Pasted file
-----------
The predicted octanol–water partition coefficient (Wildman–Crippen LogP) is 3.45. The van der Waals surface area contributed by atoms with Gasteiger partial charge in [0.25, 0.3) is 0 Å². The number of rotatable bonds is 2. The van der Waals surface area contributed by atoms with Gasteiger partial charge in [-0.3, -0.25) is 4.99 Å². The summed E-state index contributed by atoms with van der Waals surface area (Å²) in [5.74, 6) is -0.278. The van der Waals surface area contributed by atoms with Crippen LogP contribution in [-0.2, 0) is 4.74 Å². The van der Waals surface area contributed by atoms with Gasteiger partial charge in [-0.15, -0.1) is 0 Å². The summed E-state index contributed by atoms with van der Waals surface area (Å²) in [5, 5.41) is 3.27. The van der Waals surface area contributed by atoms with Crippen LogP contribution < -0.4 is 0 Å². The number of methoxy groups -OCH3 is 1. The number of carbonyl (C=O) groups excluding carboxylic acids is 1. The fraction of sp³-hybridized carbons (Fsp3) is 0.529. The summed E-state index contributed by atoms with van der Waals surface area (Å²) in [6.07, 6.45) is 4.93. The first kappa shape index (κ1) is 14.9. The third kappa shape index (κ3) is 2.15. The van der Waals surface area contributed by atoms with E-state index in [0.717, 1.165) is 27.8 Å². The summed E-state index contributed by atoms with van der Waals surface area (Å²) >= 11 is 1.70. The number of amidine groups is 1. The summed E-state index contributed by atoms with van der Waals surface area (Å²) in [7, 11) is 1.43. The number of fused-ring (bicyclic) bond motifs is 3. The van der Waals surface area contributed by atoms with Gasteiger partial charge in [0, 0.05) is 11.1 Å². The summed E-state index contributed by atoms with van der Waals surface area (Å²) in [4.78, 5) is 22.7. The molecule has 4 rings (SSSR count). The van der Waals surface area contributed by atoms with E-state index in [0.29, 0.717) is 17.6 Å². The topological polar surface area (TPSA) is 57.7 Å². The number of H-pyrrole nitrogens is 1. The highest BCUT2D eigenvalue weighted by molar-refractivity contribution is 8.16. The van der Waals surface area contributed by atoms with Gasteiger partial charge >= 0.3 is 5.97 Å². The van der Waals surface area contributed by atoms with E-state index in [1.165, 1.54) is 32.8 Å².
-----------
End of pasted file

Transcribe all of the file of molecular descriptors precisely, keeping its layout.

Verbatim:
The predicted octanol–water partition coefficient (Wildman–Crippen LogP) is 3.45. The van der Waals surface area contributed by atoms with Gasteiger partial charge in [0.25, 0.3) is 0 Å². The number of rotatable bonds is 2. The van der Waals surface area contributed by atoms with Gasteiger partial charge in [-0.3, -0.25) is 4.99 Å². The summed E-state index contributed by atoms with van der Waals surface area (Å²) in [5.74, 6) is -0.278. The van der Waals surface area contributed by atoms with Crippen LogP contribution in [-0.2, 0) is 4.74 Å². The van der Waals surface area contributed by atoms with Gasteiger partial charge in [-0.15, -0.1) is 0 Å². The summed E-state index contributed by atoms with van der Waals surface area (Å²) in [5, 5.41) is 3.27. The van der Waals surface area contributed by atoms with Crippen LogP contribution < -0.4 is 0 Å². The number of methoxy groups -OCH3 is 1. The number of carbonyl (C=O) groups excluding carboxylic acids is 1. The fraction of sp³-hybridized carbons (Fsp3) is 0.529. The summed E-state index contributed by atoms with van der Waals surface area (Å²) in [6.07, 6.45) is 4.93. The first kappa shape index (κ1) is 14.9. The third kappa shape index (κ3) is 2.15. The van der Waals surface area contributed by atoms with E-state index in [0.717, 1.165) is 27.8 Å². The summed E-state index contributed by atoms with van der Waals surface area (Å²) >= 11 is 1.70. The number of amidine groups is 1. The summed E-state index contributed by atoms with van der Waals surface area (Å²) in [7, 11) is 1.43. The number of fused-ring (bicyclic) bond motifs is 3. The van der Waals surface area contributed by atoms with Gasteiger partial charge in [0, 0.05) is 11.1 Å². The summed E-state index contributed by atoms with van der Waals surface area (Å²) in [4.78, 5) is 22.7. The molecule has 4 rings (SSSR count). The van der Waals surface area contributed by atoms with E-state index in [0.29, 0.717) is 17.6 Å². The topological polar surface area (TPSA) is 57.7 Å². The number of H-pyrrole nitrogens is 1. The highest BCUT2D eigenvalue weighted by molar-refractivity contribution is 8.16. The van der Waals surface area contributed by atoms with Gasteiger partial charge >= 0.3 is 5.97 Å². The van der Waals surface area contributed by atoms with E-state index in [1.165, 1.54) is 32.8 Å².